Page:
Still, Friedman said, some degree of friction on campus is a good thing. “Respect,” he added, “implies an obligation to understand what may offend and why, to avoid words and actions that do so, even when there is no intention to do so. TO DO.”
Critical Race Perspective
During the second hour-long session, Wright presented a critical racing perspective. The central question he posed is: who does the First Amendment protect in our current jurisprudence, and who is left behind?
“In a society as big as ours, as diverse as ours, where people have diverse opinions, we need freedom of expression,” he said. “In a democracy, if we don’t have the right to speak, we might as well not be allowed to vote.”
After a brief explanation of Critical Race Theory (CRT) as less a single theory and more a way of seeing things as a whole, Wright offered a hypothetical counter-story set in an imaginary state where the CRT and the affirmative action were prohibited. Wright’s scenario illustrates his contention that a ban on CRT or affirmative action is not neutral, despite the fact that reinforcing neutrality is given as the justification for such bans.
“As a lawyer, I really believe in free speech,” Wright said. “I believe the way to fight the floor you don’t like is with more floor.”
Academic freedom is a special kind of free speech, Wright said, enforced more by contract and custom than by the courts. It refers to the ability of teachers, students and educational institutions to acquire knowledge without “unreasonable” political or governmental interference.
“If you want a marketplace of ideas,” he concluded, “maybe you shouldn’t restrict the marketplace.”
A libertarian vision
In the final session, a libertarian perspective was offered by Adam Kissel, visiting scholar on higher education reform at the Heritage Foundation, a conservative think tank.
People are drawn to the academic environment, Kissel said, because they want to participate in a common search for truth. Privileging another value, such as social justice, over truth is like being in a religious institution, which chooses its own truth as its starting point.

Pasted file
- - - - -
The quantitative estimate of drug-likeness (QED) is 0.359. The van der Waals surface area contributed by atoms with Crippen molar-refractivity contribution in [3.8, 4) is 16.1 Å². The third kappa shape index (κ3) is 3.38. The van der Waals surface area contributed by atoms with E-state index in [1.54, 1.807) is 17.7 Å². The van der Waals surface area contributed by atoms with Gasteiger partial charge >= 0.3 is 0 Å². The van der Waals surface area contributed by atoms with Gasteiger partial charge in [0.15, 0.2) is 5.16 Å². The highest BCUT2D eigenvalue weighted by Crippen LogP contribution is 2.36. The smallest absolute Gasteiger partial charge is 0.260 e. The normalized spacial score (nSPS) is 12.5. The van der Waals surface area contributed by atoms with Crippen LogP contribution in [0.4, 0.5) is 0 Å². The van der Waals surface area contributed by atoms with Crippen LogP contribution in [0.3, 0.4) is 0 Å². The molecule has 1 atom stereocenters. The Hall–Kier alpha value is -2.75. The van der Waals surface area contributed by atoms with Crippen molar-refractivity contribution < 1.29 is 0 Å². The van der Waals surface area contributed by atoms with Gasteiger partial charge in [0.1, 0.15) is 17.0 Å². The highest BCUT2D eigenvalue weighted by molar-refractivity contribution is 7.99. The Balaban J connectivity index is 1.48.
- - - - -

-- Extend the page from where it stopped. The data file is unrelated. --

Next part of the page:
The university, he said, can be conceptualized as “interlocking spheres of academic freedom”. University administrators and leaders may require faculty members to behave in certain ways; similarly, deans and department heads may impose additional requirements. Each academic discipline imposes its own constraints; in Kissel’s example, a history teacher is not allowed to teach a chemistry lesson.
These interlocking spheres continue down to the classroom, where a teacher exercises considerable freedom within given constraints. Students also have freedom. The best government, in liberal theory, allows the maximum freedom for the individual.
“You can say whatever you want, and what you say is protected, just like anyone else,” Kissel said. “The important thing is to be able to argue together and think together. We need each other to challenge our ideas and see the errors in our own thinking so we can try to do better. The reasons and the reasonings are what counts. Even when an opponent is entirely wrong, he added, it can help us refine our arguments.
The workshop concluded with a Q&A moderated by Wright and Christy Anthony, GW’s Director of Student Rights and Responsibility. What, asked Wright, should students know about academic freedom?
“If I had every student’s ear, I would like to share a few things,” Anthony said. “GW’s statement of student rights and responsibilities explicitly states that academic freedom is not just the freedom to teach and research, but also the freedom to learn; and it is seen as a requirement for full exploration of ideas, sometimes even offensive ideas.
As with any form of speech, she added, there are limits. Freedom of expression “is not an unlimited right, neither for professors nor for students, but it is a preeminent value of the institution. Fully exploring ideas, and those that are controversial, is essential for learning. »